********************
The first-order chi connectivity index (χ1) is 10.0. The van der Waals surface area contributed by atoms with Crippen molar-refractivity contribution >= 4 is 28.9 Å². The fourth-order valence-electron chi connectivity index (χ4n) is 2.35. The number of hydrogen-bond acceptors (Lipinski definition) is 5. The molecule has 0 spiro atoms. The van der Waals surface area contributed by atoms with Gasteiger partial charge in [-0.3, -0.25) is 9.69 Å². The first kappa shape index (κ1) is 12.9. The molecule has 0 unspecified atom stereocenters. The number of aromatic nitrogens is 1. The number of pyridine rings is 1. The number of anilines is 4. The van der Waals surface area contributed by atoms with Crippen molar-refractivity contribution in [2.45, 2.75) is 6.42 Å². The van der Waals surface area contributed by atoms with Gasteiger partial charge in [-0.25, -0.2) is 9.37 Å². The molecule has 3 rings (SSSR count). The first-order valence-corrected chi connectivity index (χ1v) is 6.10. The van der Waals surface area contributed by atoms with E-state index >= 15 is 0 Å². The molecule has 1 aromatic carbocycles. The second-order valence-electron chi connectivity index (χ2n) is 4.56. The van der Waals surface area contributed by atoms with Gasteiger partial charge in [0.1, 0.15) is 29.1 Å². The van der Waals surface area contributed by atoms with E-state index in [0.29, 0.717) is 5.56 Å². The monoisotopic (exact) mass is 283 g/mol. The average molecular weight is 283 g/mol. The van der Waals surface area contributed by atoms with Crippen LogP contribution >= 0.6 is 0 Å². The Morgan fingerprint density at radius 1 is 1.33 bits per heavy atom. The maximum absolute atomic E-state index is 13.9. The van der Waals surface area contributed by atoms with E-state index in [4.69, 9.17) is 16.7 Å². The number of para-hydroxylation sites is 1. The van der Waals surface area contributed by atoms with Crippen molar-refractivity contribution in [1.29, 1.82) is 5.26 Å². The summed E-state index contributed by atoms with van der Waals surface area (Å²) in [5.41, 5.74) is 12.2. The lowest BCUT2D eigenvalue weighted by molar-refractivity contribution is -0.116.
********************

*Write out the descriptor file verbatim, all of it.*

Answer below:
The first-order chi connectivity index (χ1) is 10.0. The van der Waals surface area contributed by atoms with Crippen molar-refractivity contribution >= 4 is 28.9 Å². The fourth-order valence-electron chi connectivity index (χ4n) is 2.35. The number of hydrogen-bond acceptors (Lipinski definition) is 5. The molecule has 0 spiro atoms. The van der Waals surface area contributed by atoms with Gasteiger partial charge in [-0.3, -0.25) is 9.69 Å². The first kappa shape index (κ1) is 12.9. The molecule has 0 unspecified atom stereocenters. The number of aromatic nitrogens is 1. The number of pyridine rings is 1. The number of anilines is 4. The van der Waals surface area contributed by atoms with Crippen molar-refractivity contribution in [2.45, 2.75) is 6.42 Å². The van der Waals surface area contributed by atoms with Gasteiger partial charge in [-0.25, -0.2) is 9.37 Å². The molecule has 3 rings (SSSR count). The first-order valence-corrected chi connectivity index (χ1v) is 6.10. The van der Waals surface area contributed by atoms with E-state index >= 15 is 0 Å². The molecule has 1 aromatic carbocycles. The second-order valence-electron chi connectivity index (χ2n) is 4.56. The van der Waals surface area contributed by atoms with Gasteiger partial charge in [0.1, 0.15) is 29.1 Å². The van der Waals surface area contributed by atoms with E-state index in [0.29, 0.717) is 5.56 Å². The monoisotopic (exact) mass is 283 g/mol. The average molecular weight is 283 g/mol. The van der Waals surface area contributed by atoms with Crippen LogP contribution >= 0.6 is 0 Å². The Morgan fingerprint density at radius 1 is 1.33 bits per heavy atom. The maximum absolute atomic E-state index is 13.9. The van der Waals surface area contributed by atoms with E-state index in [4.69, 9.17) is 16.7 Å². The number of para-hydroxylation sites is 1. The van der Waals surface area contributed by atoms with Crippen molar-refractivity contribution in [1.29, 1.82) is 5.26 Å². The summed E-state index contributed by atoms with van der Waals surface area (Å²) in [5.41, 5.74) is 12.2. The lowest BCUT2D eigenvalue weighted by molar-refractivity contribution is -0.116.